The prevalence of sexually transmitted infections (STIs) is on the rise in the United States, with some STIs reaching an all-time high. Studies have revealed that certain racial and ethnic groups are more likely to contract STIs than whites. The factors that contribute to this endemic have been explored, and it has been determined that social determinants of health are key elements in the overall increase in STIs. This has also caused disparities in the acquisition of STIs.
To reduce STI rates, population-specific interventions that target social factors are necessary. Young Americans bear a substantial burden of sexually transmitted infections. HIV infections* (13 years and older) Care for women accounted for nearly 75% of all STI related medical costs (not including HIV care). In addition to medical costs, the total cost of STIs is greater when you consider costs related to maternal transmission, STI prevention, lost productivity, or other non-medical costs.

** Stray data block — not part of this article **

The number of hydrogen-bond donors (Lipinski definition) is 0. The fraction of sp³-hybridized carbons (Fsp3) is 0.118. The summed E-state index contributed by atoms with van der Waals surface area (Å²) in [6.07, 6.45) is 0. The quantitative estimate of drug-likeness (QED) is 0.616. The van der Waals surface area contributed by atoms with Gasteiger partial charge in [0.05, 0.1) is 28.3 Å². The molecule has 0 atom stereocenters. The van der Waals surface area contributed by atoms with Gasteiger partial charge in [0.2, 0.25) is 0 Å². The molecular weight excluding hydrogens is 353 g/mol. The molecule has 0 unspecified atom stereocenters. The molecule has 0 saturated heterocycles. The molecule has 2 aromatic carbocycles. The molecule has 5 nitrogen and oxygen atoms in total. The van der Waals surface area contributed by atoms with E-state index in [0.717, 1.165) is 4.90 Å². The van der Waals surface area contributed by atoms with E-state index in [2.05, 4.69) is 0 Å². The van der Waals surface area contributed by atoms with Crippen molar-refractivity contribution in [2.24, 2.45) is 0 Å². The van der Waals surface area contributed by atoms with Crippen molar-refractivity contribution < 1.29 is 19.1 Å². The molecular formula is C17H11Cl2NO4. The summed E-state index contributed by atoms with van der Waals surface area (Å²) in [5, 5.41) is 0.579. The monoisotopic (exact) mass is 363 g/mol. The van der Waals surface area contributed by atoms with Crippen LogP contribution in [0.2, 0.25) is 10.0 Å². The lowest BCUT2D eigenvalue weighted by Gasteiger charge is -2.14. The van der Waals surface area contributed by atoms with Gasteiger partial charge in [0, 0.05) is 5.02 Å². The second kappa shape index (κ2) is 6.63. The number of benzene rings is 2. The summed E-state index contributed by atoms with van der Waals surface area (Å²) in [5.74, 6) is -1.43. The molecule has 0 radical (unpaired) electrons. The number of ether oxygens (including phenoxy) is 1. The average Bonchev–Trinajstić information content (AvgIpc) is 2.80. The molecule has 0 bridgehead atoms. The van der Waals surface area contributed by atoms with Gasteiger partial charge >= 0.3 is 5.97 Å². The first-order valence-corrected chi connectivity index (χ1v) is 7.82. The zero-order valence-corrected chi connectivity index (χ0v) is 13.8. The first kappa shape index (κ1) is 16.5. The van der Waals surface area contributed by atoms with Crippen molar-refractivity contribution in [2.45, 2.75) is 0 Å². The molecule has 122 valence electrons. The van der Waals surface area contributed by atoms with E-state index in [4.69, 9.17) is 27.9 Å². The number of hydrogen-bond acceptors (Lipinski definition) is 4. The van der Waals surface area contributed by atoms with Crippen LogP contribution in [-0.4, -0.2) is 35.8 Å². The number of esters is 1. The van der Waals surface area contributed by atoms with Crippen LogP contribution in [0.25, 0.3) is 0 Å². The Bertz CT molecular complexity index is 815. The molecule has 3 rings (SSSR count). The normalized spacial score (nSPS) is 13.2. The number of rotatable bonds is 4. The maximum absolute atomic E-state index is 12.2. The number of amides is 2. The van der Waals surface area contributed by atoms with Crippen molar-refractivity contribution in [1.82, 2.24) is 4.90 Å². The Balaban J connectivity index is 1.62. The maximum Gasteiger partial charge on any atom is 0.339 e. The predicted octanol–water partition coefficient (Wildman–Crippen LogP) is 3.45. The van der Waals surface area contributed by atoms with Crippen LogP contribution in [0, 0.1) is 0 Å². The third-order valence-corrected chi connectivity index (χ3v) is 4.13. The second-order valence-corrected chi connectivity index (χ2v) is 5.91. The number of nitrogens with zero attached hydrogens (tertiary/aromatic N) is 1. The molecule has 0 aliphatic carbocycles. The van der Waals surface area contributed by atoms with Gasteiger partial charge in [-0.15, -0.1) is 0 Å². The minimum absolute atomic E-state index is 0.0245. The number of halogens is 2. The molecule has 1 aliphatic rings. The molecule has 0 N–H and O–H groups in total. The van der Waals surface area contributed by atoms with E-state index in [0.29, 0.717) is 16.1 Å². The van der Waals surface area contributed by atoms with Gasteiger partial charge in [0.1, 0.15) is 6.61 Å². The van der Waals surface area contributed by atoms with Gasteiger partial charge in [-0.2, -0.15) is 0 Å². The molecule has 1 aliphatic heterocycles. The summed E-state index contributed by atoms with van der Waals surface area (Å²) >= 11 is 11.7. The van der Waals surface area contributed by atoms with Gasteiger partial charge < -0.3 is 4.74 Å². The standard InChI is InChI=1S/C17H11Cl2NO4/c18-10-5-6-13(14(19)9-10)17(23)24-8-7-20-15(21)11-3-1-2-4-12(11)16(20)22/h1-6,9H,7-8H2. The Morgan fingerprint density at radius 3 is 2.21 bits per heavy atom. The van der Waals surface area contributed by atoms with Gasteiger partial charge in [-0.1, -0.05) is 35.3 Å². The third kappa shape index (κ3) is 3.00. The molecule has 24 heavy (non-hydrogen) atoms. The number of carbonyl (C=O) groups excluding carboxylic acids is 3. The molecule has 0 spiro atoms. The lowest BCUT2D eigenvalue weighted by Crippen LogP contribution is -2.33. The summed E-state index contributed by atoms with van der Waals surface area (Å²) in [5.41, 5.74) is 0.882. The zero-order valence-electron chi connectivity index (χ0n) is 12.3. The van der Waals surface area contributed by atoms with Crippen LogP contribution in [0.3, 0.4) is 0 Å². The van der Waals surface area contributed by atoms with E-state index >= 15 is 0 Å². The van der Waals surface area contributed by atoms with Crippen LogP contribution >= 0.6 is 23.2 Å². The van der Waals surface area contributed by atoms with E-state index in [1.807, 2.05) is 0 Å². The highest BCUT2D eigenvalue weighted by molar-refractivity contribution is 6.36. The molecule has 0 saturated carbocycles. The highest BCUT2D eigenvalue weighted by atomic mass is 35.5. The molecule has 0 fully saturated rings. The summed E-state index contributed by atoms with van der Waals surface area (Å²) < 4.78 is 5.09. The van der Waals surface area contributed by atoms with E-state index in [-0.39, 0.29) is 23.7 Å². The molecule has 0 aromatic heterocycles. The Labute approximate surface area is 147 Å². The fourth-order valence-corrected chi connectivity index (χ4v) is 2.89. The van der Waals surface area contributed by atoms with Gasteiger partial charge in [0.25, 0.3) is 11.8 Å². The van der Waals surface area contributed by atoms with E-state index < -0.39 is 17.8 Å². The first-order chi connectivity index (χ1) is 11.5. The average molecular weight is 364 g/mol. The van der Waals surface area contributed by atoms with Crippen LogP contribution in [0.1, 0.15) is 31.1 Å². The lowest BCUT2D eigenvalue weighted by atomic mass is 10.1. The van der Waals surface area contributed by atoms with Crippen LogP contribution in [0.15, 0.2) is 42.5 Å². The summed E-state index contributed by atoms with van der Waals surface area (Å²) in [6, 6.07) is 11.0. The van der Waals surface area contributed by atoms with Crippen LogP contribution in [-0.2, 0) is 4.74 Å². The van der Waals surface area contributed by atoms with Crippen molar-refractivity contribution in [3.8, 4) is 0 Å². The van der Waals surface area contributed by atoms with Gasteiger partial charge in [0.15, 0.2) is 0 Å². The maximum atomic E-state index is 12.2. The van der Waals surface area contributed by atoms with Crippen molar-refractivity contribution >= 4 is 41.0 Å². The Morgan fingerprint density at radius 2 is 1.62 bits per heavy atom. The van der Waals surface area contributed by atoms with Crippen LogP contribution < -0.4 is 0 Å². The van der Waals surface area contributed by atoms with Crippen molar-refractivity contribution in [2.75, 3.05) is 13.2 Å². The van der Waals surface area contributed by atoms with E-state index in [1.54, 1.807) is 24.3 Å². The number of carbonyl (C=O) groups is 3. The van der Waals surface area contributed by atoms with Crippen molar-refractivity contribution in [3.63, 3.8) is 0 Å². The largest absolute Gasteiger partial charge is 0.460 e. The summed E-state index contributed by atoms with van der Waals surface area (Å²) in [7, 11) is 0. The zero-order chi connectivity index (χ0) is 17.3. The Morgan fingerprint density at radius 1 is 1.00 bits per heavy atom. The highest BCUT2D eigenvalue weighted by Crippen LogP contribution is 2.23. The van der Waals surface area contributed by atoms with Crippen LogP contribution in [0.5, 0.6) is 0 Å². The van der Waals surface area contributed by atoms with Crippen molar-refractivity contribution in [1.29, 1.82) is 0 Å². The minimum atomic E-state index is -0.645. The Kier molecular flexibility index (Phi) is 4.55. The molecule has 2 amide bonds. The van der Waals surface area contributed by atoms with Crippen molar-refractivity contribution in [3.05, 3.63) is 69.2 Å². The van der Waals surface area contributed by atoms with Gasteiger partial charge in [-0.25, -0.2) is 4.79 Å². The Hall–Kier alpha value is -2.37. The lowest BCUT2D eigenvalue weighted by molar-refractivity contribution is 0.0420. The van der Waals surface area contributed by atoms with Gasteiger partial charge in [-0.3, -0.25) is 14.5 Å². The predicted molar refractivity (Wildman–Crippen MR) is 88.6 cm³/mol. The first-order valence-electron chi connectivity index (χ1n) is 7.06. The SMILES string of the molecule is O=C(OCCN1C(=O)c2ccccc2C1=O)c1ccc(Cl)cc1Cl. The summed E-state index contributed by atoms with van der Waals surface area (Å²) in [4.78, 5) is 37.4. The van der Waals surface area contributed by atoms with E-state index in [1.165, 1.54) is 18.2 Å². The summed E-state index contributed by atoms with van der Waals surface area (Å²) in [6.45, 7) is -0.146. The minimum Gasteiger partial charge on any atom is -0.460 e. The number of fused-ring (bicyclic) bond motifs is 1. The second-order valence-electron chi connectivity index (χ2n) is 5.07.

If you're sexually active, it's important to talk to your healthcare provider about STI testing and which tests might be right for you. The Centers for Disease Control and Prevention (CDC) provides recommendations for screening for sexually transmitted infections and information for providers can be found on their website. CDC data on HIV, hepatitis, STDs and TB can be accessed interactively. Getting tested regularly is the only way to know if you have an STD and get the treatment you need to prevent potentially serious health problems and stop the spread.
For more information on preventing STDs, please visit the CDC website.